01. Breaking a Pointing Dog
There's no one way to break a pointing dog and no way I could lay out an entire method of training here. If this is your first time, start by reading several books on the subject. Next, find a professional trainer and make yourself their new best friend. I would, however, like to lay out a couple of basic tips.
Every bird dog starts their career chasing birds. It's an essential part of their learning process and they learn something every time they make a bird fly. At different stages in their development, the lesson can be good or bad. Young pups need to learn what a bird smells like, what it sounds like when it flushes, and how close they can get before it will flush. Older dogs need to learn that, if they flush the bird, they get it trouble and don't get to bring it home. I try to make that transition around 2 years old but every dog is different. Some will be stone broke at 18 months, others not until 3 or 4. Most really good trainers prefer to wait rather than rush a dog who may not be ready. If you transition too early, you risk souring the dog from too much pressure, too late and the dog will be set in his chasing ways and difficult to break. This is one of many reasons it's smart to find a professional trainer who will teach you how to train your dog.
Catching birds that you didn't shoot is always bad, but it happens with every dog at some point during the breaking process. It's one of the reasons that there's no better way to break a dog than on wild birds. Wild birds won't handle a creeping dog and the dog can't catch them. If you're not among the lucky few who has wild birds nearby, you can simulate wild birds with remote launchers. You can also stop the creeping and chasing with a check cord and/or an e-collar, but you have to be very good with the timing. I use the remote launchers to stop the creeping (launch the bird when the dog takes a step) and use the e-collar to stop the chasing (apply stimulation while the dog is chasing, let off as soon as the dog stops). There will be good training days and bad ones. Just try to take two steps forward for every step back and you'll get there.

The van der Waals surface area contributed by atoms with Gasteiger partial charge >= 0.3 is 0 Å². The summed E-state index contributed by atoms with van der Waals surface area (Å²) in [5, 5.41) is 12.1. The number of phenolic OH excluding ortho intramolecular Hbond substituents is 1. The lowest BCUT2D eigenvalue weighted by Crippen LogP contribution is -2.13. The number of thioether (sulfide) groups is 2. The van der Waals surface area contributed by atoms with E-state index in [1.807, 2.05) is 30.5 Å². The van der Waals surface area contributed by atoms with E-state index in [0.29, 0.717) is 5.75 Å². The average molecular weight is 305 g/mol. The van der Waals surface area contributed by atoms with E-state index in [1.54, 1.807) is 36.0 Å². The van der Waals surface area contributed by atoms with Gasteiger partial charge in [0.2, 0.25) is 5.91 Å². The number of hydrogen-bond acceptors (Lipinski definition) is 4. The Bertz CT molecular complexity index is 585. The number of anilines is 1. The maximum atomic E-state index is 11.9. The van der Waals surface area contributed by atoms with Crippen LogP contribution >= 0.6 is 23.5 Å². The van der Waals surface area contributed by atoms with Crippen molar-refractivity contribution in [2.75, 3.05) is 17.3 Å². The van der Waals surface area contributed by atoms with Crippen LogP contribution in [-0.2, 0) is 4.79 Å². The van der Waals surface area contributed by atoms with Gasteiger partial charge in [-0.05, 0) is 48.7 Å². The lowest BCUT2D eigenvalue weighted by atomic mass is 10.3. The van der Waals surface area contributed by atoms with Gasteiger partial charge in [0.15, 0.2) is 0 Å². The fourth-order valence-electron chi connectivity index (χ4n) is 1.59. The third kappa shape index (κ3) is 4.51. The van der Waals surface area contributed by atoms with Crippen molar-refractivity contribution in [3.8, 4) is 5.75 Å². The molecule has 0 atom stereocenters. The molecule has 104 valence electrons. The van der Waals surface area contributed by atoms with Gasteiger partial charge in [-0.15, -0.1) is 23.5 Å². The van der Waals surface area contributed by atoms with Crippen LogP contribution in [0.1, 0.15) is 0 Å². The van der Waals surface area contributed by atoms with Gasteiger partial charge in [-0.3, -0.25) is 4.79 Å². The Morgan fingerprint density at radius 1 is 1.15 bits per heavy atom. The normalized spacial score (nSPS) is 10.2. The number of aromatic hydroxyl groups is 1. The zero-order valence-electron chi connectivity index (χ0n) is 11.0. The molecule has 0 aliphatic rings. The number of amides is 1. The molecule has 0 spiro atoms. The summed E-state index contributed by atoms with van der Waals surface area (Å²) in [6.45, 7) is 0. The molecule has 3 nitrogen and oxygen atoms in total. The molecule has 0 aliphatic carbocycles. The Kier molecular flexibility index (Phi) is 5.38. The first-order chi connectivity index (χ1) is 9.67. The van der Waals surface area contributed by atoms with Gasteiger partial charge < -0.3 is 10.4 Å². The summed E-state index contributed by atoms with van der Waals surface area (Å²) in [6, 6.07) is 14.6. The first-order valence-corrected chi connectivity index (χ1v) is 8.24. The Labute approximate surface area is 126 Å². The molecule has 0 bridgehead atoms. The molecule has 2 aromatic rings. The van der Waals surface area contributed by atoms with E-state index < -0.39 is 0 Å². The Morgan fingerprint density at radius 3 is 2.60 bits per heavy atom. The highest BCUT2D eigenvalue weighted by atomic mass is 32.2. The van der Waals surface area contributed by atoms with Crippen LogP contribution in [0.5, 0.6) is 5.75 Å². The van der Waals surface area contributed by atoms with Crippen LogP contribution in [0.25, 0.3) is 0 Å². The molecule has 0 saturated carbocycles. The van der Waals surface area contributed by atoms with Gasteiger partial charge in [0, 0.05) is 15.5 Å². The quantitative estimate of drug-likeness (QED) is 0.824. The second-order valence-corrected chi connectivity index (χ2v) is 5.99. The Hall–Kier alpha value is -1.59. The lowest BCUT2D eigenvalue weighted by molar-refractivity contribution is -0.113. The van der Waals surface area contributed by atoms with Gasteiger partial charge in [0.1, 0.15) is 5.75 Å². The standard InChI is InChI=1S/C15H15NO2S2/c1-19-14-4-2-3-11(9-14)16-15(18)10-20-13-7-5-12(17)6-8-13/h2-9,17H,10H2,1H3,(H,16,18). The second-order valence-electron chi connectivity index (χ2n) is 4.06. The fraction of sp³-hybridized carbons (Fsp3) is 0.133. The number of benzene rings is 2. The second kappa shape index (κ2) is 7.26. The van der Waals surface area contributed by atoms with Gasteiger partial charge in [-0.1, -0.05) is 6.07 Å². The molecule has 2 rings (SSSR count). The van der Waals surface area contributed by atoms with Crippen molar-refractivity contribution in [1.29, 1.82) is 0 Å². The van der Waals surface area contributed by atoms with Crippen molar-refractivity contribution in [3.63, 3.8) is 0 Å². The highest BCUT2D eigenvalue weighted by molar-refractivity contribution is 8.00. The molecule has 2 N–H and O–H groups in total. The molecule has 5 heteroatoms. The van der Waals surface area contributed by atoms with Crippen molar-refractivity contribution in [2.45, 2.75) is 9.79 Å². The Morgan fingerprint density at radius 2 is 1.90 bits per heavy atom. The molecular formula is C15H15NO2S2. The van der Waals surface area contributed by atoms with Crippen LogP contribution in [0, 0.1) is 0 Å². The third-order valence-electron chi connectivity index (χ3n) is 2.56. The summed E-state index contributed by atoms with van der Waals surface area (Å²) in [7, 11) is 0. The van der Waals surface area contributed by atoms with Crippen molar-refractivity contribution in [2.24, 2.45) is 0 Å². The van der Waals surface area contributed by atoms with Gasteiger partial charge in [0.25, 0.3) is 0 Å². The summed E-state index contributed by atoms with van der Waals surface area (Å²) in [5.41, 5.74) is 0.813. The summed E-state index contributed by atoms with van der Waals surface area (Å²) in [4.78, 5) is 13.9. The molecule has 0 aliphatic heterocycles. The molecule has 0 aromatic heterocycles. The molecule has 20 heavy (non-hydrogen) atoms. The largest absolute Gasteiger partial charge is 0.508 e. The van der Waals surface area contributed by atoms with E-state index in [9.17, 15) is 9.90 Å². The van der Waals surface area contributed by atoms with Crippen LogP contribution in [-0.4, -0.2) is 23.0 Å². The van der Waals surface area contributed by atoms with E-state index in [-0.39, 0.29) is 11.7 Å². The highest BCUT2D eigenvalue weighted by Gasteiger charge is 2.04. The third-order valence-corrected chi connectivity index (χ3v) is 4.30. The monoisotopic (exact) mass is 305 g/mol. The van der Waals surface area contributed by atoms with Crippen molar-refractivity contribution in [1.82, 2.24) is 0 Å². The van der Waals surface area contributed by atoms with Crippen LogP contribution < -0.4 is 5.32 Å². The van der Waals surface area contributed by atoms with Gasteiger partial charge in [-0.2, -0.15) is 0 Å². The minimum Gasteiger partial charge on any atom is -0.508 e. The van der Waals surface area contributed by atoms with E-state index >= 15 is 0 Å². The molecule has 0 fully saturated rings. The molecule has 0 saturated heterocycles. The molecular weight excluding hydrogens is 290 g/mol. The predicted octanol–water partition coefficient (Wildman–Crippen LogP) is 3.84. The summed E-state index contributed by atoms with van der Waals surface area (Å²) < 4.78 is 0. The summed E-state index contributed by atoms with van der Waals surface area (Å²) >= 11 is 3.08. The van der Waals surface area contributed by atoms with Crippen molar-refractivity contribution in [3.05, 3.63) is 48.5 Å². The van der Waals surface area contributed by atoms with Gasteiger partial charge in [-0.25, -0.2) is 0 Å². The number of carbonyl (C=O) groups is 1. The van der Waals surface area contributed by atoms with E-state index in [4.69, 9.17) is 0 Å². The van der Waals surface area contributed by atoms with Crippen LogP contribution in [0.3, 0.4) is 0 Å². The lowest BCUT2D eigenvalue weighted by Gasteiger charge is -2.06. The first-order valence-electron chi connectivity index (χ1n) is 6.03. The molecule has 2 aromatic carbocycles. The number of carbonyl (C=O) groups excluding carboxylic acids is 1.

If you've spent any time in the field, you've undoubtedly come across dozens of dog owners yelling at their dog. I can't count the number of owners I've watched chasing after their dog, yelling "WHOA! WHOA! I SAID WHOA!!!" as his dog streaks across a field chasing a bird. We've all been there. This is a prime example of how a bird dog shuts his ears off when he has prey on the brain. Unlike most training books you'll read, I'm not in favor of starting the breaking process with voice commands. You need to train your dog to basic obedience, but understand that those ears who listen so well when begging for treats in your kitchen are as useless as wings on a pig when your dog has a bird in his eyes or under his nose. Sounds take much longer to reach a dog's brain than smells, physical sensations or even visual cues. My experience tells me that, no matter how well trained the dog, he will completely turn off his ears if he can see or smell a bird. Getting through that mental fog with a voice command is simply too much effort for me. Because of that, I use my hands and body to block and control the dog until he understands the need to stand still. When a young dog is on point, I move slowly and predictably around the dog and use a soft, soothing voice.
I like to start the breaking process by placing my dog on a barrel. All that's needed is a 50-gallon drum and a frame to hold the barrel. One of my puppy buyers created the frame in the picture below and used straps to support the barrel. I like this design and may copy it for my next frame because it allows him to adjust the height and stability of the barrel. The barrel puts your dog at a comfortable height for you. The instability of the barrel encourages your dog to keep all four feet planted and not move a muscle. Once your dog is comfortable on the barrel, you can begin flying birds near him. This gets your dog used to standing still while birds fly and guns are fired. So long as my dog stays on the barrel, I use a gentle, consistent hand and a soft voice. If he jumps off, he is scolded and placed back on the barrel.